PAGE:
Published on August 05, 2019

Serenity Now

It’s normal, even healthy, to worry from time to time. After all, life has its share of challenges. But if worry consumes your daily life, your health could be at risk in ways that may surprise you.

woman's feet resting in hammockExcessive worrying release stress hormones that cause you to have a fight or flight response to emotional situations. When your mind and body are constantly on high alert, they can’t do their regular job, which is to keep you healthy.

Chronic worrying can:

  • Cause digestive problems such as ulcers, constipation, diarrhea, nausea, vomiting and acid reflux
  • Cause you to take deeper breaths more often, which makes existing lung conditions such as asthma and COPD worse
  • Lead to migraines or tension headaches because of tense neck and shoulder muscles
  • Speed up your heart rate, which makes your risk for high blood pressure, a heart attack or stroke skyrocket
  • Weaken your immune system, making it tougher for you to fight off a cold, the flu or other viruses

Lifestyle Changes

The secret to preventing these health issues is learning how to handle worrisome and stressful situations. That’s easier said than done. While you will never be 100% free from life’s worries, working toward making some permanent lifestyle changes may help rebalance your mind, body and spirit.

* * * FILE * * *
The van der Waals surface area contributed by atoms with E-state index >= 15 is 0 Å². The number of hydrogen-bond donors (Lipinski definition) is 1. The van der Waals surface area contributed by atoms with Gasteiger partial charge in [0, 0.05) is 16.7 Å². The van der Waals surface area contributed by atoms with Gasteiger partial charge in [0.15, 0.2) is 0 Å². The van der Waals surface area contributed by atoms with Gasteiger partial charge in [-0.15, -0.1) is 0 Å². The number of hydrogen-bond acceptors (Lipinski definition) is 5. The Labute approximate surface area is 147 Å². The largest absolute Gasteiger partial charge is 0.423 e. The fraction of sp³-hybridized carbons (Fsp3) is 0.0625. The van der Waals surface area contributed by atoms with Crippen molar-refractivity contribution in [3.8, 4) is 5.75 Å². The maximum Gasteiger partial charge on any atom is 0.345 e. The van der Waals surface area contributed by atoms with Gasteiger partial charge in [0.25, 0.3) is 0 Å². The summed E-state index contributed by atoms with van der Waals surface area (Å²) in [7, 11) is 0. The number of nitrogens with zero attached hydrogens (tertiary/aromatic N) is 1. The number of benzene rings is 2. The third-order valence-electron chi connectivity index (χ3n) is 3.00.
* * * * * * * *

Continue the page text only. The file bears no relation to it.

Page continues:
• Acknowledge your worries, allow yourself a short amount of time (10 minutes) to focus on them, then let them go; refocus your mind when worry creeps back in
  • Eat healthy foods and limit how much caffeine you drink
  • Practice ways to relax; try controlled deep breathing, meditation, yoga or listening to soothing music
  • Spend time with supportive friends and family members who make you happy and keep you laughing
  • Talk with your doctor about your concerns, and get a full physical exam to rule out the possibility that other health problems are causing your worry
  • Talk with a professional therapist who can help you identify your worry triggers, develop coping strategies and keep life in perspective
    Exercise regularly to reduce stress

Excessive worrying can also affect your daily life, including your sleep, appetite, relationships and job performance. The first step to feeling better is to talk with your primary care doctor . If you don’t have a doctor, we can help.

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